The government's data retention bill – which is at this very minute being sped through parliament aimed at a week's turnover – will affect customers the most as government performance indicators and storage costs will lead to "price hikes".
This is according to Coventry University's reader in cybersecurity Siraj Shaikh, who has issued a plea to telcos and MPs to involve each other – and the public – in a swift dialogue before prime minister David Cameron's bill is signed and sealed within a week from now – a turnover which Shaikh called "very worrying" and, politically, "a gamble" for the government.
"We should prepare ourselves – we as an industry, and we as a people – for some technologically very challenging positions," Shaikh told Computing.
"It will be a huge burden in terms of monitoring costs for ISPs and telcos. With legislation in place, what will follow are performance indicators, and companies coming out and saying ‘This is how we're going to do this' – and guess who will pay for this? You and me."
Shaikh warned that "what will follow in the next year or couple of years is a price hike in terms of access to services", but that the need to focus budget more on such requirements could conceivably "benefit shareholders and the stock markets – just making the rich richer".
Shaikh stated that those affected need to take part in the discussion – over the next week, if possible.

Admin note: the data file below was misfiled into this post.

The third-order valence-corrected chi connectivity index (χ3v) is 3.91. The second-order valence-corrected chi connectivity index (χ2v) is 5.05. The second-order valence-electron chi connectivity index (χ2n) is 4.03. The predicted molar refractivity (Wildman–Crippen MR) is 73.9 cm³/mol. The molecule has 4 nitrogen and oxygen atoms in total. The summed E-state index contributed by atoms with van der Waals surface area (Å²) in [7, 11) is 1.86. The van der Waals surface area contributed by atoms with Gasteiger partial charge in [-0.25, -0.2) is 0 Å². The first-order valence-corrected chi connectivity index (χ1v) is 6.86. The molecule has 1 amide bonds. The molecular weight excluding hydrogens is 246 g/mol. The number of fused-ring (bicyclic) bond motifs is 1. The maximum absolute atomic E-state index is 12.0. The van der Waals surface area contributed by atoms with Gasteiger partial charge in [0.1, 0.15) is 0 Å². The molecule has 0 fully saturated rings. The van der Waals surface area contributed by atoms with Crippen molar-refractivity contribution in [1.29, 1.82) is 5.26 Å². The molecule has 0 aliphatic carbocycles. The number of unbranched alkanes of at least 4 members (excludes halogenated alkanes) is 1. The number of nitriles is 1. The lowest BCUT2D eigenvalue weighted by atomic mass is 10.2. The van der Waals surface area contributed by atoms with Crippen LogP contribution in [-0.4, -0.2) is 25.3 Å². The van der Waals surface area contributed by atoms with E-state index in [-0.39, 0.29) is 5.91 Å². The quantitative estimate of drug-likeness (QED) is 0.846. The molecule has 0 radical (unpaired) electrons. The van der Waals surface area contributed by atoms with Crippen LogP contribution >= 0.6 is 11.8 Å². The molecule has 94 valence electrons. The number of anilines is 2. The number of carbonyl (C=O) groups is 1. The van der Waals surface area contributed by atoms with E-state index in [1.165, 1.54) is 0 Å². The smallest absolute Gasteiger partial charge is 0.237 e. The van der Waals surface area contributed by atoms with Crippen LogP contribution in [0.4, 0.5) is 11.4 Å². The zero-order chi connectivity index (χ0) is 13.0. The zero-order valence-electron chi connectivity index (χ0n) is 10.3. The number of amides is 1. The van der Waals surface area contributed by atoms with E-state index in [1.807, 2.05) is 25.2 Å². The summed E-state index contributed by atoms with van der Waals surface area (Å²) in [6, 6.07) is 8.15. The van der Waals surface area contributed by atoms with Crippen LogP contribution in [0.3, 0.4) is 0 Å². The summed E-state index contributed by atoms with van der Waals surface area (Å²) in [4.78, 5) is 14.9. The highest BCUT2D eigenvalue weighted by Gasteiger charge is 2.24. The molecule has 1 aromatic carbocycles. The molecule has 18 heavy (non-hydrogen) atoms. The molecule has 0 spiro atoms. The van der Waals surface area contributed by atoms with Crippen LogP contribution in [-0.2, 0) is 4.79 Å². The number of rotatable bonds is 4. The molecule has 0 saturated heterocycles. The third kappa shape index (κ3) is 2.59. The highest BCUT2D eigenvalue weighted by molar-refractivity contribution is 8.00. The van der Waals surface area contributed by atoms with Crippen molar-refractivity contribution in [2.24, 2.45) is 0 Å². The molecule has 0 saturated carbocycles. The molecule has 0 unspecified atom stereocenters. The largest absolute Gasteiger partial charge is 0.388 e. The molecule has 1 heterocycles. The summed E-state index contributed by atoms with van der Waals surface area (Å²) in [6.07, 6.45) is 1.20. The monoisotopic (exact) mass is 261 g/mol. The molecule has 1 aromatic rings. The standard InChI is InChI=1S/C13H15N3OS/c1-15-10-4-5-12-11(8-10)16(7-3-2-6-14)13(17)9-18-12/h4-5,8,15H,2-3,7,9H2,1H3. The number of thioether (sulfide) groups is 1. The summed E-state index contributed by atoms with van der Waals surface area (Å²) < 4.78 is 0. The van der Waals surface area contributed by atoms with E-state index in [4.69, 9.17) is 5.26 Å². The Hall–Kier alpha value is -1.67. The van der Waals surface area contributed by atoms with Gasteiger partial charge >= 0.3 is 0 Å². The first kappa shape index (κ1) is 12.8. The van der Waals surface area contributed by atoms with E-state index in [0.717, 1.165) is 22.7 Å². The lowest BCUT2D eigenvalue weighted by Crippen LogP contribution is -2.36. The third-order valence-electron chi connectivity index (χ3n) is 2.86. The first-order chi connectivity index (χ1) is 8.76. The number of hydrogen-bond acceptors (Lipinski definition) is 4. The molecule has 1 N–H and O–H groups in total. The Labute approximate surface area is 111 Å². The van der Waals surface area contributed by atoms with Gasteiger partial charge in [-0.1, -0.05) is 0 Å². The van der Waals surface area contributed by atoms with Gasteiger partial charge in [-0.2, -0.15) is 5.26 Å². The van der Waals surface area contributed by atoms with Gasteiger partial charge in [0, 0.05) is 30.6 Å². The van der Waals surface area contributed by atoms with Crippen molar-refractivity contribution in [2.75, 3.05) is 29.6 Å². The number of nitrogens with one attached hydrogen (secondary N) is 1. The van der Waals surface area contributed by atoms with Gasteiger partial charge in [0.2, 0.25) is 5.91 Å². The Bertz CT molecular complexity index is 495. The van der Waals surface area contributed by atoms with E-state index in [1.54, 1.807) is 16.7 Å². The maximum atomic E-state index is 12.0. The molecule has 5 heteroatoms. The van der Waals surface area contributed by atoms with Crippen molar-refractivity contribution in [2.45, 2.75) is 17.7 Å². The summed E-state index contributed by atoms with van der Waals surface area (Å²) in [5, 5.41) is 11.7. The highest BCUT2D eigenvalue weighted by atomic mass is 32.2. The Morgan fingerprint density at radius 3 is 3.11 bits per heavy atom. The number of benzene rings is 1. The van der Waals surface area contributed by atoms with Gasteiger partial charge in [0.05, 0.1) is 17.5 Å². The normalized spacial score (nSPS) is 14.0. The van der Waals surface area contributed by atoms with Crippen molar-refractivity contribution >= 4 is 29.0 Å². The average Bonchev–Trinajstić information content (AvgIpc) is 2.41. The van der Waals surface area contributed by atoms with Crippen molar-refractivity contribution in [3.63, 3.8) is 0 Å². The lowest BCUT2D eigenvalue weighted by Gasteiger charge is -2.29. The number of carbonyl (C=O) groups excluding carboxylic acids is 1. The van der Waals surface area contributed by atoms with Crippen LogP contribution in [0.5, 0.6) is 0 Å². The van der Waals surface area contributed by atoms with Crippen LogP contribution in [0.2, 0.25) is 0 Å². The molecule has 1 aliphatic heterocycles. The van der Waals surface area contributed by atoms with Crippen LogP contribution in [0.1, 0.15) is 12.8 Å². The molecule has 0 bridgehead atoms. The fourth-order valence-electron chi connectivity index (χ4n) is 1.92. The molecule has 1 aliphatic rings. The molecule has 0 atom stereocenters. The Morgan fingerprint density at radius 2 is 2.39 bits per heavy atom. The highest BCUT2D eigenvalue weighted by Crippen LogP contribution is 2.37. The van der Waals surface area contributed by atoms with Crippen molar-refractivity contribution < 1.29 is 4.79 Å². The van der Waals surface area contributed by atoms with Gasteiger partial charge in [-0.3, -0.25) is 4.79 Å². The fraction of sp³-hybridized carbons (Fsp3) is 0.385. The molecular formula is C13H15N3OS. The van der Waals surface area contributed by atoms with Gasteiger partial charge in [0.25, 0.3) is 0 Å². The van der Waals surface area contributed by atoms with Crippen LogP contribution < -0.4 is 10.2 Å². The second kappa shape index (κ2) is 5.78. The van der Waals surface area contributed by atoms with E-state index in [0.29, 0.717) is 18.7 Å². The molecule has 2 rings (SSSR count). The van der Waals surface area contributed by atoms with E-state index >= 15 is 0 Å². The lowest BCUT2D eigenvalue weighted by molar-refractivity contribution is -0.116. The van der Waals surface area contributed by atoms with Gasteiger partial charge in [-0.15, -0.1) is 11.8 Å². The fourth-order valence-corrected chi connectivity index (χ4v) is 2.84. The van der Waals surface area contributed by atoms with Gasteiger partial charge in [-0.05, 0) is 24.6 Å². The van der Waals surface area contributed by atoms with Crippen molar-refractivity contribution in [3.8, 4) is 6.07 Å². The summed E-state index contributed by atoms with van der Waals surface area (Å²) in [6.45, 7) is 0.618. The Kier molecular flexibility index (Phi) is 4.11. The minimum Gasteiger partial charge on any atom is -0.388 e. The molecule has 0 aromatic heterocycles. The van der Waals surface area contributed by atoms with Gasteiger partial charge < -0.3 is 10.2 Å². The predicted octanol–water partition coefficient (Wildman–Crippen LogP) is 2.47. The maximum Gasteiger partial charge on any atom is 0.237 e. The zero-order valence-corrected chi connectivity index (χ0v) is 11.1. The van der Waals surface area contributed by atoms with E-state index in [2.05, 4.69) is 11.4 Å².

"The wider political class needs to rise up to this. There's not just one party in the House of Commons. I'd like every MP to make an effort to link up with their constituents and get their views on board. Everyone owns a mobile phone – it's the least that could be done. At least make a feeble attempt."
Suggesting that the legislation is, in his opinion, aimed more at industry and infrastructure providers than the public, Shaikh also believes the industry itself needs to stage crisis talks.
"The industry needs to form security and surveillance-orientated groups, and to have a strong position on this. Things are happening at such a pace that they need to come together and have a clear position, making it clear to consumers what they feel, and how they feel about providing access to technology."
As for the technological challenge itself of cost-efficiency given the new measures, Shaikh said there are still many more questions than answers.
"We see a future where everything will be monitored, but how do we make sure we do the least amount of monitoring for the highest effect, and at the lowest cost?" he asked.
"I've always said I appreciate the need for some surveillance, but we need maximum privacy, providing maximum anonymity and to try to provide as early detection as possible, minimising the need for surveillance."
Response intelligence is the way forward, said Shaikh, but a reasonably priced implementation is still a huge challenge – as well as being unclear whether government even holds "maxiumum anonymity" as a priority.
"We as an industry need to come together, grapple the politics, but very quickly address the point that technology needs to respond to this," he concluded.
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